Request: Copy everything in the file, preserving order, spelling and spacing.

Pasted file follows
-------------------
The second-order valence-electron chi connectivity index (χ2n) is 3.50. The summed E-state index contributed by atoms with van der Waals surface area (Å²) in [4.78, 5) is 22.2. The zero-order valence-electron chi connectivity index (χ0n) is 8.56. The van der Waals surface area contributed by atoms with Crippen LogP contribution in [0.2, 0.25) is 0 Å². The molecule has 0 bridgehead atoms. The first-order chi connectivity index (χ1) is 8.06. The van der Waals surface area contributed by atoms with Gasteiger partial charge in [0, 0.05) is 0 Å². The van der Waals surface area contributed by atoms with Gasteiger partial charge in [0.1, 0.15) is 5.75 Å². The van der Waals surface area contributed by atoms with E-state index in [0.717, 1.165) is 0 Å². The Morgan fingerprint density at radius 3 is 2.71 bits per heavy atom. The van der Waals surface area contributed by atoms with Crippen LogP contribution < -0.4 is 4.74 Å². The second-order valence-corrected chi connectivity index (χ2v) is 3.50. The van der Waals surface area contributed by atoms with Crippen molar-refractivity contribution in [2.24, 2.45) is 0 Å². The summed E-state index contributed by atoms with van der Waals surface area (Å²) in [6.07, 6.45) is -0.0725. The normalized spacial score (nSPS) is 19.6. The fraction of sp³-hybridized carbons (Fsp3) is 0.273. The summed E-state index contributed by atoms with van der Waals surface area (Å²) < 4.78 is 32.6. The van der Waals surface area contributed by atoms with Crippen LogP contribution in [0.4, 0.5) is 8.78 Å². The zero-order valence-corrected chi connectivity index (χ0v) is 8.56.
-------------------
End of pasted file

The second-order valence-electron chi connectivity index (χ2n) is 3.50. The summed E-state index contributed by atoms with van der Waals surface area (Å²) in [4.78, 5) is 22.2. The zero-order valence-electron chi connectivity index (χ0n) is 8.56. The van der Waals surface area contributed by atoms with Crippen LogP contribution in [0.2, 0.25) is 0 Å². The molecule has 0 bridgehead atoms. The first-order chi connectivity index (χ1) is 8.06. The van der Waals surface area contributed by atoms with Gasteiger partial charge in [0, 0.05) is 0 Å². The van der Waals surface area contributed by atoms with Gasteiger partial charge in [0.1, 0.15) is 5.75 Å². The van der Waals surface area contributed by atoms with E-state index in [0.717, 1.165) is 0 Å². The Morgan fingerprint density at radius 3 is 2.71 bits per heavy atom. The van der Waals surface area contributed by atoms with Crippen LogP contribution < -0.4 is 4.74 Å². The second-order valence-corrected chi connectivity index (χ2v) is 3.50. The van der Waals surface area contributed by atoms with Crippen molar-refractivity contribution in [2.24, 2.45) is 0 Å². The summed E-state index contributed by atoms with van der Waals surface area (Å²) in [6.07, 6.45) is -0.0725. The normalized spacial score (nSPS) is 19.6. The fraction of sp³-hybridized carbons (Fsp3) is 0.273. The summed E-state index contributed by atoms with van der Waals surface area (Å²) < 4.78 is 32.6. The van der Waals surface area contributed by atoms with Crippen LogP contribution in [0.4, 0.5) is 8.78 Å². The zero-order valence-corrected chi connectivity index (χ0v) is 8.56.